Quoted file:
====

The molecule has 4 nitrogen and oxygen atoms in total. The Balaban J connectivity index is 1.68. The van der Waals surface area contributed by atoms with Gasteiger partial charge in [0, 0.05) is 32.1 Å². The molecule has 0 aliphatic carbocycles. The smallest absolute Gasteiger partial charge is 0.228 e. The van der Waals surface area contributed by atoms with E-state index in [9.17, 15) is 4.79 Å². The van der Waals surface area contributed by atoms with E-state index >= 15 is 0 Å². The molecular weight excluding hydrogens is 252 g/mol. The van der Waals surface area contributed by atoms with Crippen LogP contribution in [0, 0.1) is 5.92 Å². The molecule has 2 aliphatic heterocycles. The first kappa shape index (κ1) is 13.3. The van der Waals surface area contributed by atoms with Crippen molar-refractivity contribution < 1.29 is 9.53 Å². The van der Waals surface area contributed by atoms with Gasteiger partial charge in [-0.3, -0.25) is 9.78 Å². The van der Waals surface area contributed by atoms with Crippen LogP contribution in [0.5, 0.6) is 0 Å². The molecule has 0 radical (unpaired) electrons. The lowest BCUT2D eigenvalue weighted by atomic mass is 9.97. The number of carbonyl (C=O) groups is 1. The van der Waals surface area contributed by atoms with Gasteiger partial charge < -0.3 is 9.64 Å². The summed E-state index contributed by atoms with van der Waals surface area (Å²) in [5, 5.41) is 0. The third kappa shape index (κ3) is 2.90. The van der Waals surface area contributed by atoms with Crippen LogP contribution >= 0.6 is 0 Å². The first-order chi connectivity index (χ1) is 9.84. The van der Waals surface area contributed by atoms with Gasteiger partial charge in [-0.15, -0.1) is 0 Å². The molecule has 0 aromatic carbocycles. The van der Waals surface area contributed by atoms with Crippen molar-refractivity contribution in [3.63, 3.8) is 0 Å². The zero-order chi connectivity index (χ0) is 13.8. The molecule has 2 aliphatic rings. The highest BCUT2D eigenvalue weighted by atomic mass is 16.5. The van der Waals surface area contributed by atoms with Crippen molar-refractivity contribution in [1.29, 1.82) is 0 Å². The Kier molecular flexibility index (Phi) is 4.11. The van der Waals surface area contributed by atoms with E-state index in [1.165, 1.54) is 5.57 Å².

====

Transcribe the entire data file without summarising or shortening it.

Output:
The molecule has 4 nitrogen and oxygen atoms in total. The Balaban J connectivity index is 1.68. The van der Waals surface area contributed by atoms with Gasteiger partial charge in [0, 0.05) is 32.1 Å². The molecule has 0 aliphatic carbocycles. The smallest absolute Gasteiger partial charge is 0.228 e. The van der Waals surface area contributed by atoms with E-state index in [9.17, 15) is 4.79 Å². The van der Waals surface area contributed by atoms with E-state index >= 15 is 0 Å². The molecular weight excluding hydrogens is 252 g/mol. The van der Waals surface area contributed by atoms with Crippen LogP contribution in [0, 0.1) is 5.92 Å². The molecule has 2 aliphatic heterocycles. The first kappa shape index (κ1) is 13.3. The van der Waals surface area contributed by atoms with Crippen molar-refractivity contribution < 1.29 is 9.53 Å². The van der Waals surface area contributed by atoms with Gasteiger partial charge in [-0.3, -0.25) is 9.78 Å². The van der Waals surface area contributed by atoms with Crippen LogP contribution in [0.5, 0.6) is 0 Å². The molecule has 0 radical (unpaired) electrons. The lowest BCUT2D eigenvalue weighted by atomic mass is 9.97. The number of carbonyl (C=O) groups is 1. The van der Waals surface area contributed by atoms with Gasteiger partial charge < -0.3 is 9.64 Å². The summed E-state index contributed by atoms with van der Waals surface area (Å²) in [5, 5.41) is 0. The third kappa shape index (κ3) is 2.90. The van der Waals surface area contributed by atoms with Crippen LogP contribution >= 0.6 is 0 Å². The first-order chi connectivity index (χ1) is 9.84. The van der Waals surface area contributed by atoms with Gasteiger partial charge in [-0.15, -0.1) is 0 Å². The molecule has 0 aromatic carbocycles. The van der Waals surface area contributed by atoms with Crippen molar-refractivity contribution in [3.63, 3.8) is 0 Å². The zero-order chi connectivity index (χ0) is 13.8. The molecule has 2 aliphatic rings. The highest BCUT2D eigenvalue weighted by atomic mass is 16.5. The van der Waals surface area contributed by atoms with Crippen molar-refractivity contribution in [1.29, 1.82) is 0 Å². The Kier molecular flexibility index (Phi) is 4.11. The van der Waals surface area contributed by atoms with E-state index in [1.165, 1.54) is 5.57 Å².